Earthway Precision Seeder REVIEW

August 2011

The Earthway Precision seeder is not particular precise, but despite that, it’s an incredible seeder for the small farm, even more so than for most gardens.  It’s much less expensive than any other decent push seeder out there, it’s easy to handle and carry, it comes with enough plates that you can seed pretty much anything, it’s easy to empty the hopper (with a little practice and technique), it can be modified in useful ways.  If you only have one seeder and you’re seeding a wide range of seeds this is a great option for seedings from 10 row feet to 10,000 row feet. 


Ok, so I wouldn’t buy it if you’re just seeding 10’, but if you’re seeding 10’ on a regular basis I might go for it.  If you’re seeding 10,000’ of one crop on a regular basis I wouldn’t buy it either, but it will do the job, and do it decently well if you’re only doing that much once a year.  Where this thing is great is in the 50’-500’ range, especially if you’re making several seed and seed plate changes during a seeding session.  It’s especially suited to lighter soil.  The thing is light weight, which makes it great for carrying around and easier to get the seed out of, but it doesn’t make it great for plowing through heavy clods or rocks in the soil

While I’m talking about things it’s not good at, and other problems, here a little list:

  • It says precision, and the different plates do give you a bit of a range of seeding rates and kind of a bit of variation in seed spacing, but not so much.  The good news is that you can play with the different plates, even modify plates or order custom plates and get a bit more variation.  The most common modification I see is putting a bit of scotch tape behind every other or even every two of three holes on the beet plate to give 1/2 to 1/3 the seeding rate and reduce or eliminate the need for thinning. 
  • With small seeds, especially small round ones like turnips and arugula, there’s a tendency for the seed to get stuck behind the plate and cause a terrible grinding noise, not to mention it doesn’t really seed right while the seed is back there.  There’s a modification that helps with this.  You can take a 4” abs pipe cap (I think that’s the size), drill a hole in the center, replace the screw for the top pulley with a long one that extends into the seed hopper and then tighten that cap against the seed plate with a wing nut to keep it from flexing as much.  This works pretty well, but it does make changing the seed plates a pain.  The trick is getting the tension on the screw just right so that the plate still spins, but so that it doesn’t flex.  The photo below kind of shows the modification.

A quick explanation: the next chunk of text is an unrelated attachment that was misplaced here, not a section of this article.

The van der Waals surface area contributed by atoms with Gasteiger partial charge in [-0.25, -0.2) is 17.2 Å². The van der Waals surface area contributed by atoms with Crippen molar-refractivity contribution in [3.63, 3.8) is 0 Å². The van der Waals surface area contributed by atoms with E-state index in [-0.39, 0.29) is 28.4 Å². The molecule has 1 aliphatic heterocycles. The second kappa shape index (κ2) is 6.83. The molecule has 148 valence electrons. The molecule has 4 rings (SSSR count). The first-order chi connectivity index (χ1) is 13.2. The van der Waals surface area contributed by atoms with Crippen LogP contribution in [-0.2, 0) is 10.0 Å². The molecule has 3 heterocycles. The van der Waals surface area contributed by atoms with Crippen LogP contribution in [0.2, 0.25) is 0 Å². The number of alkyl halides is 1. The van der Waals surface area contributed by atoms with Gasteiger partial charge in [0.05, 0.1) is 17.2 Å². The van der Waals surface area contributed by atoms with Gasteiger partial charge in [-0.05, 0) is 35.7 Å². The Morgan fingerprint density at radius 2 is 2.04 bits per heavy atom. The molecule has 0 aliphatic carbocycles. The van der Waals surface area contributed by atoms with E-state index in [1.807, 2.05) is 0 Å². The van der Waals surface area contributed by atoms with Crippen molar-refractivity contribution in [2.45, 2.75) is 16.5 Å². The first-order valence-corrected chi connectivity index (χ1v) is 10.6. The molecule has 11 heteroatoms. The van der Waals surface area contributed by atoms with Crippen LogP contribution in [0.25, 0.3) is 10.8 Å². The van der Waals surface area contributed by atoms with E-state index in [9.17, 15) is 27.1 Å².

• In wet conditions the wheels collect soil (at least in most soils).  This can be somewhat remedied by taking a wire (landscape flags are perfect) and bending it so that it scrapes the wheel as the wheel comes off the ground.  The wire can be attached to the axle if you loosen the bolt slightly to bend it around the axle and then retighten the bolt. 
  • In trash or wet conditions the opening shoe will clog.  It’s not a disk opener, and it’s not as bad as the old extra wide Planet Jr. Shoes.  It’s very easy to clear, you just have to pay attention.
  • The belt might start to slip as it gets old and worn.  This can be easily fixed by replacing the belt, which is not expensive.  Parts are relatively easy to get from the manufacturer.
  • The chain that’s there to help cover the furrow is relatively useless, but it doesn’t seem to matter much.
  • The depth markings are not very accurate - but who cares, you’ll just figure out what numbers you need for what seeds.  I use 1/4”-1/2” for small seed, 3/4” for medium seed, and 1” for everything else.

There are probably more I could come up with, but that’s more than is really important. 

Lots of folks I know gang these together.  Two together is the most common and the ones below just have two pieces of wood bolted to them (they are carefully cut, but that doesn’t show.  They are 12” apart.  The bag up top is holding the extra seed plates.  This makes them heavier and it makes the seed harder to remove, but it also saves a lot of walking over time.  Be warned, if you gang three together you’ll have to have really flat beds so that all three drive wheels are touching the ground all of the time.  There are ways to get around this by creating a jackshaft that is powered by just one wheel.  Sometimes folks just replace the front wheels in these gangs and replace them with a single roller (usually made from PVC pipe.


Here’s my friend Chris below with six ganged together and ready to mount on an Allis Chalmers G tractor.  Again, you’ve got to have a very flat bed for this to work the way he has it set up.


The photo below shows a beet plate. Those little cups rotate, picking up seed from the bottom of the hopper (as long as you have enough in the hopper), and dropping them out the back down a hole part way up the back (make sure not to fill the seed hopper over the max line, which is right around the spot where it reaches its maximum width, and also happens to be about the spot where the hole behind the plate starts.


So again, here’s a little summary of what I think are the good features:

  • Inexpensive
  • seeds nearly a full range of seed sizes from turnips to limas
  • light weight (read that as easy to cary and empty)
  • easy to change seed plates and adjust opener depth
  • readily available parts
  • customizable (at least in some ways)
  • durable (as long as you don’t run it over it’ll last years)


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